Helpful tips and funny thoughts from a musician's mind

Tag: music

For the Love of Music

For the Love of Music

Valentine’s Day might be over, but love is always a timely subject! In the spirit of keeping love alive this month, here are a few of our favorite things about Learning Allegro’s dearest art form, music.   1. MUSIC SPEAKS TO US. No matter how scientific we […]

My Learning Allegro Story: Miss Haleigh

My Learning Allegro Story: Miss Haleigh

Miss Haleigh shares her Learning Allegro journey with us in this last blog post of 2018. The last week of December is an interesting paradox. Within the span of a week, we go from celebrating the past to cheering on the future. Christmas is all about […]

WATCH: Clips from Learning Allegro’s 2018 Christmas Recital

WATCH: Clips from Learning Allegro’s 2018 Christmas Recital

Here are a few clips from our 2018 Christmas Recital — including a guest appearance by Miss Wendy! We heard from over 30 talented young musicians at this year’s event. What a treat!

Do you have a budding musician in your home? Check out our website for more information about lessons in music and art at Learning Allegro.

Thankfulness at Learning Allegro

Thankfulness at Learning Allegro

One of the best parts of November is the chance to slow down and think about the blessings in our lives. Life, even with all of its pitfalls and hurdles, leaves us with so much to appreciate. We just wanted to share a few of […]

A Year in Review: Learning Allegro

A Year in Review: Learning Allegro

Learning Allegro has been blogging for a whole year! Here’s what happened since last October.     Since the Learning Allegro blog has now been active for a full year (woohoo!), we’d like to take a minute to look back on everything that has transpired […]

Private Lessons vs. Group Lessons: Which are Better?

Private Lessons vs. Group Lessons: Which are Better?

Every now and then, someone asks us whether their child should be in group lessons or private lessons — but believe it or not, the two are really designed to work together. Allow me to explain!

Group lessons and private lessons, as separate entities, both have a LOT to offer. In private lessons, your child gets one-on-one help that is impossible to duplicate in a full classroom. Since a lot of group music is arranged orchestrally, a student in private lessons will also have more exposure to the gorgeous solo pieces written for their instrument.

Group lessons have their perks, too — they tend to be more high-energy and social, which is a huge deal in terms of personal development. They can teach students the importance of listening to the musicians around them, following a conductor, and how to hear different parts within a larger piece of music.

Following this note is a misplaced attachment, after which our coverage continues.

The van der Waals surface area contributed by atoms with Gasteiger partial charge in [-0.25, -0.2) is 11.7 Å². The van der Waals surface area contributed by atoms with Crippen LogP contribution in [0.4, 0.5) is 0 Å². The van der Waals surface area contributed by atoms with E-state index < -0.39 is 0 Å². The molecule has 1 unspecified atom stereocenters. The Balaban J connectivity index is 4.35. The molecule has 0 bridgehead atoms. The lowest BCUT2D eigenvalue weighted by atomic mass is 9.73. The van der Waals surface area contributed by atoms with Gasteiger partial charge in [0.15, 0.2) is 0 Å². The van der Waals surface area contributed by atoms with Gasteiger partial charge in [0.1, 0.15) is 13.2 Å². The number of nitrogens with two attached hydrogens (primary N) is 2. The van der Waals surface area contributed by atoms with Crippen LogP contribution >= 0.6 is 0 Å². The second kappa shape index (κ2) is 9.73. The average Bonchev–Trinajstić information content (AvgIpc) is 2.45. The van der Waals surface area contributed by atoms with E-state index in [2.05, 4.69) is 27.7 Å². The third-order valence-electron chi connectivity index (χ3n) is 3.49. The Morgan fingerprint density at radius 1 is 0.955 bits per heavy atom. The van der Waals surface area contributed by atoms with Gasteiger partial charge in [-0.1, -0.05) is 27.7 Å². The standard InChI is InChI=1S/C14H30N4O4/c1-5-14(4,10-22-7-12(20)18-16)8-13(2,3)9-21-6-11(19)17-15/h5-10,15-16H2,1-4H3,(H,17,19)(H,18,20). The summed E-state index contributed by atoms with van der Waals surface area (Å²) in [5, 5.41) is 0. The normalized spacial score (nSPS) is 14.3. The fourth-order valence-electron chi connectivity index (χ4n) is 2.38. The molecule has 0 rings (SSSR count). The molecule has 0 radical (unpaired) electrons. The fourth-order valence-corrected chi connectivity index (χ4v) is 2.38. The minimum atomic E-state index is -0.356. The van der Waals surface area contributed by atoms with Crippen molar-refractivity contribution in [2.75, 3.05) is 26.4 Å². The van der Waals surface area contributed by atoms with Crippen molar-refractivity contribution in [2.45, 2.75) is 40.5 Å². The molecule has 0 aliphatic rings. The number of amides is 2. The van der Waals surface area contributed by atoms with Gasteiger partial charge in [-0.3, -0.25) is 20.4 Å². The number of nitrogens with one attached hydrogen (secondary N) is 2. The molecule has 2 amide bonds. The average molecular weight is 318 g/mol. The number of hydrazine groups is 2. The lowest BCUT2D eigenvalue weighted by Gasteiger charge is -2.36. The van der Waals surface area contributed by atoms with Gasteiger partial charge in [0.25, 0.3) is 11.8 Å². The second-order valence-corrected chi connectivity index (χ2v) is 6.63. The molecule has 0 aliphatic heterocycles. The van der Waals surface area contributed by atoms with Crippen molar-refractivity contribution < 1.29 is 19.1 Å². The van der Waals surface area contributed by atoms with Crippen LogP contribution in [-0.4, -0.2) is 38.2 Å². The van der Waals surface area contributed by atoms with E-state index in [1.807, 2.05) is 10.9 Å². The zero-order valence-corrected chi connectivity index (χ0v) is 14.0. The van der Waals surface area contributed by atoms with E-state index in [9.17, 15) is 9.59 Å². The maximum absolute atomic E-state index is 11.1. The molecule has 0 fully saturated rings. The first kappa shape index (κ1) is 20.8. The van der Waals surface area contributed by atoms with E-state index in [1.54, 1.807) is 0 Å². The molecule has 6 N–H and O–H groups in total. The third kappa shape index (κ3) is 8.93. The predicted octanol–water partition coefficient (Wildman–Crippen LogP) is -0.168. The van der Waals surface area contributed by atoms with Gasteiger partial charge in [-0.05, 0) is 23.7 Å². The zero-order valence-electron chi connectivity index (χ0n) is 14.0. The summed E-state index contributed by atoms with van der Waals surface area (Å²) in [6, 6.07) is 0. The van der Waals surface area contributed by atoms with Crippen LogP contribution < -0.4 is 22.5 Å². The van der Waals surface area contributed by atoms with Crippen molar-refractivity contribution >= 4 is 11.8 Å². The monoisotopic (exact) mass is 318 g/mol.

However, both group lessons and private lessons have their limits — which is why we normally encourage people not to isolate one from the other. 

When a student’s entire exposure to music is just in private lessons, they miss out on the larger purpose of playing an instrument. Most music is played with other people, not in a vacuum! As such, a life of private lessons without exposure to group work is unrealistic. Since private lessons lack the energy factor of a group lesson, it can also be easy for a child to get bored if that’s his or her only musical outlet. I (Miss Haleigh) started private lessons at the age of three or four, and I didn’t play in a formal group setting until I joined my first orchestra thirteen years later. I can honestly say that I would have been a more enthusiastic student if I’d had the group experience earlier in life.

On the other hand, when a student’s only exposure to music is in group lessons at school, I find that they don’t progress as quickly or as independently. It’s easy to practice when 20 other kids are playing the same thing as you — and honestly, it’s easy to “fake it” and hide your mistakes in that scenario. Private lessons force the student to take ownership of his instrument’s individual voice in a way that group lessons do not. They are a better place to correct bad habits, explore new musical genres, and gain confidence as a soloist. For timid students, private lessons are also a space where they can ask questions without getting embarrassed. There is no social pressure, no peers to impress, and no competition–just the student and the teacher.

Having taught literally hundreds of kids over the last few years, we at Learning Allegro are strong proponents of BOTH group and private lessons. Both are incredible opportunities with unique strengths — and they balance out each other’s weaknesses.

Rusty? We can help!

Rusty? We can help!

Did your young musician take a break from lessons this summer? Then she might feeling a bit rusty. May we humbly suggest a great way to get back on track? Let’s face it — we don’t use every musical skill in day-to-day life. Street signs, thankfully, are […]

Help! My child is in lessons, but I’m not musical!

Help! My child is in lessons, but I’m not musical!

What do you do when your child is taking music lessons, but you don’t consider yourself a “musical person?” How can you make sure your child is truly progressing? Miss Haleigh returns to the Learning Allegro Blog to tackle this common question.   I grew […]

Highlight clips from our 2018 spring recital!

Highlight clips from our 2018 spring recital!

Our student musicians did not disappoint! Check out a few of the very talented young artists who played at our 2018 spring recital. So proud of ALL of our Learning Allegro families!

 

Five ways to jazz up your summer music lessons

Five ways to jazz up your summer music lessons

Are you struggling to keep music lessons fun and exciting during the summer? Here are five easy ways to jazz up your studies, keep learning, and make the summer months feel fresh.   1.  EXPLORE A NEW GENRE OF MUSIC.   Are you a classically trained […]